specifically identify her as being involved in using
excessive force against Plaintiff in any manner and, even if
it is assumed that she was the unnamed sergeant referred to
by Plaintiff in his pleadings, his allegations are not
sufficient to show that she acted or failed to act in a
manner that would support a claim of constitutional liability
has not responded in any manner to the motion to dismiss. In
fact, the docket does not show that Plaintiff has made any
filings in this action since returning completed service
packets to the Clerk's Office in April 2017. See
Docket Entry No. 13.
STANDARD OF REVIEW
motion to dismiss filed under Rule 12(b)(6) of the Federal
Rules of Civil Procedure is reviewed under the standard that
the Court must accept as true all of the well-pleaded
allegations contained in the complaint and construe the
complaint in the light most favorable to the plaintiff.
Morgan v. Church's Fried Chicken, 829 F.2d 10,
11-12 (6th Cir. 1987). Although a complaint need not contain
detailed factual allegations, the factual allegations
supplied must be enough to show a plausible right to relief.
Bell Atlantic Corp. v. Twombly, 550 U.S. 544,
555-61, 127 S.Ct. 1955, 167 L.Ed.2d 929 (2007) (abrogating
Conley v. Gibson, 355 U.S. 41 78 S.Ct. 99, 2 L.Ed.2d
80 (1957)). See also Ashcroft v. Iqbal, 556 U.S.
662, 678, 129 S.Ct. 1937, 173 L.Ed.2d 868 (2009). A claim has
facial plausibility when the plaintiff pleads factual content
that allows the Court to draw the reasonable inference that
the defendant is liable for the misconduct alleged.
Iqbal, 556 U.S. at 678. In reviewing the sufficiency
of the complaint, the Court need not accept as true legal
conclusions or unwarranted factual inferences. See
Gregory v. Shelby County, 220 F.3d 433, 446 (6th Cir.
motion to dismiss of Defendant Trafton should be granted.
Even when Plaintiff's factual allegations are taken as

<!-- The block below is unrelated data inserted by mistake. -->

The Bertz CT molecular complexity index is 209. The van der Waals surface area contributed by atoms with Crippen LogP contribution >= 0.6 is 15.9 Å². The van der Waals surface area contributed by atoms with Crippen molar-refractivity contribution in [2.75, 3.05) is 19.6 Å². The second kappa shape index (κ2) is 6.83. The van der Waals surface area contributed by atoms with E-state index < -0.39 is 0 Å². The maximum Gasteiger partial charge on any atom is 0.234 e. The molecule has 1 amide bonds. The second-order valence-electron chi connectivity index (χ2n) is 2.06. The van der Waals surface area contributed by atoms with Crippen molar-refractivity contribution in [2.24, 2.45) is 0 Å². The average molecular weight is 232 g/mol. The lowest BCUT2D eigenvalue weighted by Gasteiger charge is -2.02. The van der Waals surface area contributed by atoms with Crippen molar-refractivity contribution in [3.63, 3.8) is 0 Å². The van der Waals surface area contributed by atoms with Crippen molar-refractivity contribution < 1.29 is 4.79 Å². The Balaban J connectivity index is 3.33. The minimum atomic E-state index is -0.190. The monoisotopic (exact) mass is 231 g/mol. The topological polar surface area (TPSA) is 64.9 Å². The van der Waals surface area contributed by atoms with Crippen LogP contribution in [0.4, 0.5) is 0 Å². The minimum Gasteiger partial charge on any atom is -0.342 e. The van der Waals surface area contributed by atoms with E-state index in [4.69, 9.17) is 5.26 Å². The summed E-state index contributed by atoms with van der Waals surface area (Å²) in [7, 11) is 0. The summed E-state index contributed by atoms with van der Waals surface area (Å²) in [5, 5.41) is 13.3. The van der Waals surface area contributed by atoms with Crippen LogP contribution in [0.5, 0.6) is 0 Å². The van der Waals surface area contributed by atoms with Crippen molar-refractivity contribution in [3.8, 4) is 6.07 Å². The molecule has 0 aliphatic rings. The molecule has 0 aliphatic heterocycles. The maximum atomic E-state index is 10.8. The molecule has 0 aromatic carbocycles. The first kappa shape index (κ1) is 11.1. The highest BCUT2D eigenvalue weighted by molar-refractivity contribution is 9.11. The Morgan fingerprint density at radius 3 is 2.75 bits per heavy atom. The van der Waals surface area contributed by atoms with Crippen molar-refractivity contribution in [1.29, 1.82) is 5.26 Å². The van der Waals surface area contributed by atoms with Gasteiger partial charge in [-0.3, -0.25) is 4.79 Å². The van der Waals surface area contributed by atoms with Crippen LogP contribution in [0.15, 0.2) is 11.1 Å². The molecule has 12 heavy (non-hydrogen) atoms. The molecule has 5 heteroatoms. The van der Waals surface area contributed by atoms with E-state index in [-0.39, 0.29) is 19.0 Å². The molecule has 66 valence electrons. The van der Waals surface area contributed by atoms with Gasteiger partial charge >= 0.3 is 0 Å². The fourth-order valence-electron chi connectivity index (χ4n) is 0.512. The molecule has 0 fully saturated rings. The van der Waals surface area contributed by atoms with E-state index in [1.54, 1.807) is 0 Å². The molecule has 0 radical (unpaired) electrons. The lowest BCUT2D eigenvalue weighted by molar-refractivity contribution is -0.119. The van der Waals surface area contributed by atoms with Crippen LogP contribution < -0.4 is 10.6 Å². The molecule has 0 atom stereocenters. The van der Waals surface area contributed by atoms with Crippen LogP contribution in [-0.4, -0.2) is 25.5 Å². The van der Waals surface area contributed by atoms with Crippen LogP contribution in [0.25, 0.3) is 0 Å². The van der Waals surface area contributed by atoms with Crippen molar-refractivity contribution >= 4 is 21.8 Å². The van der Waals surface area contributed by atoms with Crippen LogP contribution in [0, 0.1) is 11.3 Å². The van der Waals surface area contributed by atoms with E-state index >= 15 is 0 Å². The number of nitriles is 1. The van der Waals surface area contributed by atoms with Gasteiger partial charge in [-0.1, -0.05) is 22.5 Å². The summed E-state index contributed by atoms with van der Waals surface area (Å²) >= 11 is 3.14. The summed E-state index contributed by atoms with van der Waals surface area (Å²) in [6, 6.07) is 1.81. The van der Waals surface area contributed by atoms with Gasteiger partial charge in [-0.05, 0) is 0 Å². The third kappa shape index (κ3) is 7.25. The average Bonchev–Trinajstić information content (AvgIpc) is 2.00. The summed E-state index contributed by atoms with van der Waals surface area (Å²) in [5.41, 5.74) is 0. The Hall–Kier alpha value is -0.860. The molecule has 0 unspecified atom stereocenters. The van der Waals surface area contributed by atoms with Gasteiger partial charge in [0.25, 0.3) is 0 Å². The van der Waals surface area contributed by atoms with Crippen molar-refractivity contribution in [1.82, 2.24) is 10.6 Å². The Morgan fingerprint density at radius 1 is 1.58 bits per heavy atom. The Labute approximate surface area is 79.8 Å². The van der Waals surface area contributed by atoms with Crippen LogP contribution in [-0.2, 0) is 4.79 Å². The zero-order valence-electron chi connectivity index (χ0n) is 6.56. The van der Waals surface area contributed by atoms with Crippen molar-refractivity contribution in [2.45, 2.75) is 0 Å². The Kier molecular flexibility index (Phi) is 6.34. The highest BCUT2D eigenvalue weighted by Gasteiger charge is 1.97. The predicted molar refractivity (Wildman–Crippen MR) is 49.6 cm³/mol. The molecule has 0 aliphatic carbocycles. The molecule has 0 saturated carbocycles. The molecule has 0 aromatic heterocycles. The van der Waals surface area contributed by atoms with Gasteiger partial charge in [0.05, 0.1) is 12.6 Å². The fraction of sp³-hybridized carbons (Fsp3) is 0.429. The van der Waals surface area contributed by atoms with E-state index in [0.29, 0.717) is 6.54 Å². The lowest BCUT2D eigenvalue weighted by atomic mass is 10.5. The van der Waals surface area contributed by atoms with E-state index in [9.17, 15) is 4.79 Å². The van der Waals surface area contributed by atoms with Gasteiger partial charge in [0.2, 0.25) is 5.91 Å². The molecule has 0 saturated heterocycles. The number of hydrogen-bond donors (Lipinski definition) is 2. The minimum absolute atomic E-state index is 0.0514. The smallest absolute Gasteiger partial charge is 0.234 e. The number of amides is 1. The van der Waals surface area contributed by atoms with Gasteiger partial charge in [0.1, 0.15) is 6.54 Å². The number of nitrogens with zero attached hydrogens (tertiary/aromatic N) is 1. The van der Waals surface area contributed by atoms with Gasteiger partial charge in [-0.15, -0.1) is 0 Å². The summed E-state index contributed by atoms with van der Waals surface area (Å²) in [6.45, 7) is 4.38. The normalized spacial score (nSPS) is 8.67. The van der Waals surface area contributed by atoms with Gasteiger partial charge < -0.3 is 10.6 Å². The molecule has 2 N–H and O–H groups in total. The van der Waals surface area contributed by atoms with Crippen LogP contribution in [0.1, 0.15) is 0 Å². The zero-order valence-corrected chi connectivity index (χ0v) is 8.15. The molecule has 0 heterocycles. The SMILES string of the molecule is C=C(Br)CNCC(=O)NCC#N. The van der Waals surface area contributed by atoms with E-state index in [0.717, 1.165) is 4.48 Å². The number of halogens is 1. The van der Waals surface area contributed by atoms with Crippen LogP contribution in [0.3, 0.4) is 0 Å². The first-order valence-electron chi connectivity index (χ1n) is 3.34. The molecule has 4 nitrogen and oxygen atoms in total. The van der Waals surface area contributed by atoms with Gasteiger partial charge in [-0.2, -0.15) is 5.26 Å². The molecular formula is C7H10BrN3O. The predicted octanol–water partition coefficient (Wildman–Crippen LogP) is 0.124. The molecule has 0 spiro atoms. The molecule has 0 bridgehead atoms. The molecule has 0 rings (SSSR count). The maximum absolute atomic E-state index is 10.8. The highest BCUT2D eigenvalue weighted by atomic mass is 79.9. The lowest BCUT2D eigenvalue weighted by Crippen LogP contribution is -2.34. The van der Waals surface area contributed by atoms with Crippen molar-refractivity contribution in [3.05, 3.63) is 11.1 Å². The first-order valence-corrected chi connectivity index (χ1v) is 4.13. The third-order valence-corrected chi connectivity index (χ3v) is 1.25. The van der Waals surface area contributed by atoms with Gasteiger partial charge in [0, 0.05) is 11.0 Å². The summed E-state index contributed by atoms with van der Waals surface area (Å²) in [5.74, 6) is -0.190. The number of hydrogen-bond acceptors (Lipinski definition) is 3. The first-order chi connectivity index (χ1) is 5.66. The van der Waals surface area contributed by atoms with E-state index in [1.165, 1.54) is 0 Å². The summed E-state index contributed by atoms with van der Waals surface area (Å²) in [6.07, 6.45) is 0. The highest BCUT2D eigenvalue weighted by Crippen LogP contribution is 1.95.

true and are given the most generous reading, his allegations
are simply inadequate to support constitutional claims upon
which relief can be granted against Defendant Trafton.
prison inmates do not lose their First Amendment right to
exercise their religion because of their incarceration,
O'Lone v. Estate of Shabazz, 482 U.S. 342, 348,
107 S.Ct.2400, 96 L.Ed.2d 282 (1987), “the
circumstances of prison life may require some restriction on
prisoners' exercise of their religious beliefs.”
Walker v. Mintzes, 771 F.2d 920, 929 (6th Cir.
1985). Plaintiff's allegation that he was not immediately
provided with a cleaning kit and could not clean his cell for
approximately four days until he obtained a cleaning kit on
what appears to be the regularly scheduled day for
distributing cleaning kits is an allegation that simply fails
to show an event that rises to the level of a constitutional
infringement upon Plaintiff's ability to practice his
religious beliefs. The First Amendment does not require that
prison officials provide inmates with the best possible means
of exercising their religious beliefs nor does it require
that general prison policies and concerns become subordinate
to the religious desires of any particular inmate, and the
internal administration of a correctional facility is a
function legitimately left to the discretion of ...